Bryson Tiller x Trapsoul Review

While my expertise lies in the area of personal interpretations and reflections in songs, I feel that I should get into the zone of album reviews due to my love of music and the appreciation that I have for each genre.

Today’s review will be on “Trapsoul”, Bryson Tiller’s debut album which was brought to stardom through his breakout single “Dont.” Nowadays it is not the norm for an artist to rise to fame through media platforms such as Soundcloud, Youtube or even Twitter (Just ask Post Malone and Fetty Wap). Tiller is from Louisville Kentucky as well.

Prior to this release, I heard the song “Don’t” due to its phenomenal success, but did not come to appreciate it until I gave a couple of listens. After Trapsoul came out at the top of October, I found myself in my dorm a month later listening through the whole album. While albums are meant to be played from top to bottom, there are only a handful which I can actually do that with (Wale x Attention Deficit, Isaiah Rashad x Cilvia Demo, Kendrick Lamar x Good Kid Maaaad City). Upon the first listen, I noticed something in Tiller who somehow became lovechild born with the genes of Drake and Ty Dollar Sign. Somehow, the album felt like a book and each chapter was built off the prior track.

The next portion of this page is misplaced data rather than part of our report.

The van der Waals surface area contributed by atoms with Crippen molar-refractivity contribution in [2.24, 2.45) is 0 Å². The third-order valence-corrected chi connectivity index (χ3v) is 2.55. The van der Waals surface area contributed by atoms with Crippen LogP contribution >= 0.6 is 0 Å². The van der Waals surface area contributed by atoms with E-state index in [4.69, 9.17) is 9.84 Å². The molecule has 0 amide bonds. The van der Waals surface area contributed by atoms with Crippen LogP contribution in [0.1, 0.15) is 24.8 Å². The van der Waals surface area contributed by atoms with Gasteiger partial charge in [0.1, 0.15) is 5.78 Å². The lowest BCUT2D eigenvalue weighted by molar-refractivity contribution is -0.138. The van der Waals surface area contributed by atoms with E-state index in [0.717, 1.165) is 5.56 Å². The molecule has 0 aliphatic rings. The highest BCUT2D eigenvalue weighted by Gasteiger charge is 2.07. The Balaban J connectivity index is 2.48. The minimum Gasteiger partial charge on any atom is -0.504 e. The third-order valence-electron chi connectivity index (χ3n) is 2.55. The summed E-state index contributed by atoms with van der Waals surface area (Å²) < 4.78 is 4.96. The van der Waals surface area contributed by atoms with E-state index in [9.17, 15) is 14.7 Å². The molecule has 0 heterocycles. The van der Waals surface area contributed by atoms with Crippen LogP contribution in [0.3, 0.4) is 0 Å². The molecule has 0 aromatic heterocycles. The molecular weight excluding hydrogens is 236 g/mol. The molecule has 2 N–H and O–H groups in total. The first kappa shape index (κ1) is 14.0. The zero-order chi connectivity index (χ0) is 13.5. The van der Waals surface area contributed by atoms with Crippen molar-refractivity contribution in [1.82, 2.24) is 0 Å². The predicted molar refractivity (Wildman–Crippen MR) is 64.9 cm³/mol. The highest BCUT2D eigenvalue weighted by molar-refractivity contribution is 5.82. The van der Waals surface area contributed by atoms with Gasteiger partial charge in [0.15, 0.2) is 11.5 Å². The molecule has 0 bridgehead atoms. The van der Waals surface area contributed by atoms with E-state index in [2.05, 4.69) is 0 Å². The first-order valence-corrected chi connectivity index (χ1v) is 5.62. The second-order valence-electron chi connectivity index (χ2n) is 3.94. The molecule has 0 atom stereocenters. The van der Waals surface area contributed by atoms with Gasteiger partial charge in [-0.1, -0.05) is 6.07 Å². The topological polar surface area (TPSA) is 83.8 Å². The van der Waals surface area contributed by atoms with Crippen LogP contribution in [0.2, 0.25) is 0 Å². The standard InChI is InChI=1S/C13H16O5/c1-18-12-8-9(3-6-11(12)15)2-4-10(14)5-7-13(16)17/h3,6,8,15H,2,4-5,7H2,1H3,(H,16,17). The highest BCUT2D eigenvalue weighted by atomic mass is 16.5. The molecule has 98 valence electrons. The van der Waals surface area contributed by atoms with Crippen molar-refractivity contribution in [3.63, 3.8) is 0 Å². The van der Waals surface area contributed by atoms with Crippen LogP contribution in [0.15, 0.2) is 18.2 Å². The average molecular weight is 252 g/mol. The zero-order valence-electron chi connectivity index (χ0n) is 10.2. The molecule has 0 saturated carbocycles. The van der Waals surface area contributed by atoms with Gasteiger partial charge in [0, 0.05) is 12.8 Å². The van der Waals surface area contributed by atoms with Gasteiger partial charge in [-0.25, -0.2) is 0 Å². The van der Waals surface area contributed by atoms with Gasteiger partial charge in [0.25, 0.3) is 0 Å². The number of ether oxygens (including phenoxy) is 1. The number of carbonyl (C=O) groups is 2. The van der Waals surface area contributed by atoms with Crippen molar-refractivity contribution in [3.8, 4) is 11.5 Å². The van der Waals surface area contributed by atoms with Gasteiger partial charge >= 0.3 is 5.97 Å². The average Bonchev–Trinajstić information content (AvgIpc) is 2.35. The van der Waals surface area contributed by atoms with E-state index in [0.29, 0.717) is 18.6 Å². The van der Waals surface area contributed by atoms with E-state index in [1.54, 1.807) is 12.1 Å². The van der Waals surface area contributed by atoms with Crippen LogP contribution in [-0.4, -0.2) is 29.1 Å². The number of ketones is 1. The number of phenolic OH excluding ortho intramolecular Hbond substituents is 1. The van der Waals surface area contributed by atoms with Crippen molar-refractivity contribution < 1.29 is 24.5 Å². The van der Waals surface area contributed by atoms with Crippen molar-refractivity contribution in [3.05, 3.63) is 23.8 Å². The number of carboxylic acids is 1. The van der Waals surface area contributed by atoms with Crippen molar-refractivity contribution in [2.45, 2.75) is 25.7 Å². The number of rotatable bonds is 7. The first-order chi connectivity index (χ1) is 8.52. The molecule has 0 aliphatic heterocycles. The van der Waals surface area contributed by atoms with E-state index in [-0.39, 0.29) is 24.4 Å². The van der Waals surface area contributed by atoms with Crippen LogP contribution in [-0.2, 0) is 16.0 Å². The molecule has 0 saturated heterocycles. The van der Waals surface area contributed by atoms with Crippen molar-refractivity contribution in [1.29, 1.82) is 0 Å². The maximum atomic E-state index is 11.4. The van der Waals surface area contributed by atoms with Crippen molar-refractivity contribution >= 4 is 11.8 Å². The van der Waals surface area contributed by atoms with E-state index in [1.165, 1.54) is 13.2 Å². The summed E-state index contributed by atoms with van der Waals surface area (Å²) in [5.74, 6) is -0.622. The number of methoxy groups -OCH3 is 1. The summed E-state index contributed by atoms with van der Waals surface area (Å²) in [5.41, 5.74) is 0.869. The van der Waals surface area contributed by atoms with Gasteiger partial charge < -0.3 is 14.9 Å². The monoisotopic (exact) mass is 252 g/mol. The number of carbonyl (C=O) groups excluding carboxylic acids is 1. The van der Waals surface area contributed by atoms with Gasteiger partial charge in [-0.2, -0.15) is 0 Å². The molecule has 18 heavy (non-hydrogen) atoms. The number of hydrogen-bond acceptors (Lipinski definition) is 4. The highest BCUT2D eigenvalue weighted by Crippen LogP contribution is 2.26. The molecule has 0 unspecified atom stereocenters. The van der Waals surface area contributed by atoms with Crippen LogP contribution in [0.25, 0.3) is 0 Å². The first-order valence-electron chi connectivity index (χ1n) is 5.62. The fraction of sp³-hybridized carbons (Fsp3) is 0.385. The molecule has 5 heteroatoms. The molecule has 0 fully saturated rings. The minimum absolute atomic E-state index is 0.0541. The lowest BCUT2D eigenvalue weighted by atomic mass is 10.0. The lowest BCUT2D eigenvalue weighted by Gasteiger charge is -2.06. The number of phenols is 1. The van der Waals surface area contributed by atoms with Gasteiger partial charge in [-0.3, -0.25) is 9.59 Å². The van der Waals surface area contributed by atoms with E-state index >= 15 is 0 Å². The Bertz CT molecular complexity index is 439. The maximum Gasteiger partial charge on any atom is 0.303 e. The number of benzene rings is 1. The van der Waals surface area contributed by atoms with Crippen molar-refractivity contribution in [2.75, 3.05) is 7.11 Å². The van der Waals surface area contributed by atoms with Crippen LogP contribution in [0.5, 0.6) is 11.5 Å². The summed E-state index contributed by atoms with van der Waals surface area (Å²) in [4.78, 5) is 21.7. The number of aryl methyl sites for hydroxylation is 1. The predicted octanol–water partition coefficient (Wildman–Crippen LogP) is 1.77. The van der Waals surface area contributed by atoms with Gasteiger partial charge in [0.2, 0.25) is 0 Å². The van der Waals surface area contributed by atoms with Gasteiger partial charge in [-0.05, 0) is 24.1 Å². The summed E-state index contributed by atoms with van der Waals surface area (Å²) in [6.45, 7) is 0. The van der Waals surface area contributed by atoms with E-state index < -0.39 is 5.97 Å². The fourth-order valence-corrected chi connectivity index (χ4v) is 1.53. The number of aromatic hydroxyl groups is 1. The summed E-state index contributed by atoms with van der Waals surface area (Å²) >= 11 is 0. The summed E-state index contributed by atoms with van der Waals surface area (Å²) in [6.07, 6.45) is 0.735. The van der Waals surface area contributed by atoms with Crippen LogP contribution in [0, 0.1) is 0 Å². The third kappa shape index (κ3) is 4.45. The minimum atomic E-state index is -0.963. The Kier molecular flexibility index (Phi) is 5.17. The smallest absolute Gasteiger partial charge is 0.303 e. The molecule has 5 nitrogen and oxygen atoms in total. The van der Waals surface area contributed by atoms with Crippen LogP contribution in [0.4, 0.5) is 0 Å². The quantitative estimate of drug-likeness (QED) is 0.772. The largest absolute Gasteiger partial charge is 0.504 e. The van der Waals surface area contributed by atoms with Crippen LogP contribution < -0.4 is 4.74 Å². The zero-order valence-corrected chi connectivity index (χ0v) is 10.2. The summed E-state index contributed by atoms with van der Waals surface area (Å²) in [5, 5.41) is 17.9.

I have discussed Tiller’s content with many individuals and the majority opinion (from the people that I have talked to) is that Tiller is pretty “overated” with comments ranging that he will never be as good as Chris Brown and the he is not that good of a signer. Hearing statements like these prompted me to analyze this album and develop an understanding on my own. If it is something that I have noticed time and time again, is that people’s opinions change and and it takes time for people’s opinions to change. That’s why it takes a couple of album listens to for me to fully decided whether I enjoy an album or not. What I found in Tiller was that he emulated the basic concepts that are associated with R&B, but he somehow created his own “sound” that will remain unique to him. Whether you are a Tiller fan or not, you have to recognize that he is somewhat versatile compared to other artists that have only one distinct sound (in reference to Mr. Dirty Sprite, Future Hendrix himself).

One thing that I will commend Tiller on is his production. I feel that production is something that can make and break you, if you have great production and an bad content you can still have an appeal. These factor plays well for rappers such as Dom Kennedy, IloveMAKONEN and Mr. Ba$ed himself, Lil B. While these rappers do not have high quality lyrical content, I feel that their production makes up for what their lyrics lack. In this case, Young Tiller has quality and production thus, maximizing the appeal that he has on his fans.